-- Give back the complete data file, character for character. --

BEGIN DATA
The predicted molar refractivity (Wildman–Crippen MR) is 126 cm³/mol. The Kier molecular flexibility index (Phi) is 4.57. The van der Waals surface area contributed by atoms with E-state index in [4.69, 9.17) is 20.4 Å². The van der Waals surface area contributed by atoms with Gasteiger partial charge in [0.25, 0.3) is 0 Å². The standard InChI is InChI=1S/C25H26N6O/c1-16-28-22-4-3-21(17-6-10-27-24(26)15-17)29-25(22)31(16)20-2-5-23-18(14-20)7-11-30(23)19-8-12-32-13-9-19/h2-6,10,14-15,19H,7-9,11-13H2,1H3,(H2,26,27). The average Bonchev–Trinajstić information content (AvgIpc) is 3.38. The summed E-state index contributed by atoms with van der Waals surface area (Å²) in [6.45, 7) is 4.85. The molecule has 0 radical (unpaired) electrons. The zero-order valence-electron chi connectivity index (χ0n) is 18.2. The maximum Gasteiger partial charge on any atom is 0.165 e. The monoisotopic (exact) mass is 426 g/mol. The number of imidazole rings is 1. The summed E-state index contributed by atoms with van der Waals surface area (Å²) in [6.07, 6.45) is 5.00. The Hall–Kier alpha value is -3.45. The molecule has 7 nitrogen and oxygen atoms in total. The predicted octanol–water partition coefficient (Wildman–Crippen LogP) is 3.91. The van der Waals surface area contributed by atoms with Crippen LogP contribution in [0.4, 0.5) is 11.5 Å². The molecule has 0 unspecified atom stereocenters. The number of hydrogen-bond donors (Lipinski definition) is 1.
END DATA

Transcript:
The predicted molar refractivity (Wildman–Crippen MR) is 126 cm³/mol. The Kier molecular flexibility index (Phi) is 4.57. The van der Waals surface area contributed by atoms with E-state index in [4.69, 9.17) is 20.4 Å². The van der Waals surface area contributed by atoms with Gasteiger partial charge in [0.25, 0.3) is 0 Å². The standard InChI is InChI=1S/C25H26N6O/c1-16-28-22-4-3-21(17-6-10-27-24(26)15-17)29-25(22)31(16)20-2-5-23-18(14-20)7-11-30(23)19-8-12-32-13-9-19/h2-6,10,14-15,19H,7-9,11-13H2,1H3,(H2,26,27). The average Bonchev–Trinajstić information content (AvgIpc) is 3.38. The summed E-state index contributed by atoms with van der Waals surface area (Å²) in [6.45, 7) is 4.85. The molecule has 0 radical (unpaired) electrons. The zero-order valence-electron chi connectivity index (χ0n) is 18.2. The maximum Gasteiger partial charge on any atom is 0.165 e. The monoisotopic (exact) mass is 426 g/mol. The number of imidazole rings is 1. The summed E-state index contributed by atoms with van der Waals surface area (Å²) in [6.07, 6.45) is 5.00. The Hall–Kier alpha value is -3.45. The molecule has 7 nitrogen and oxygen atoms in total. The predicted octanol–water partition coefficient (Wildman–Crippen LogP) is 3.91. The van der Waals surface area contributed by atoms with Crippen LogP contribution in [0.4, 0.5) is 11.5 Å². The molecule has 0 unspecified atom stereocenters. The number of hydrogen-bond donors (Lipinski definition) is 1.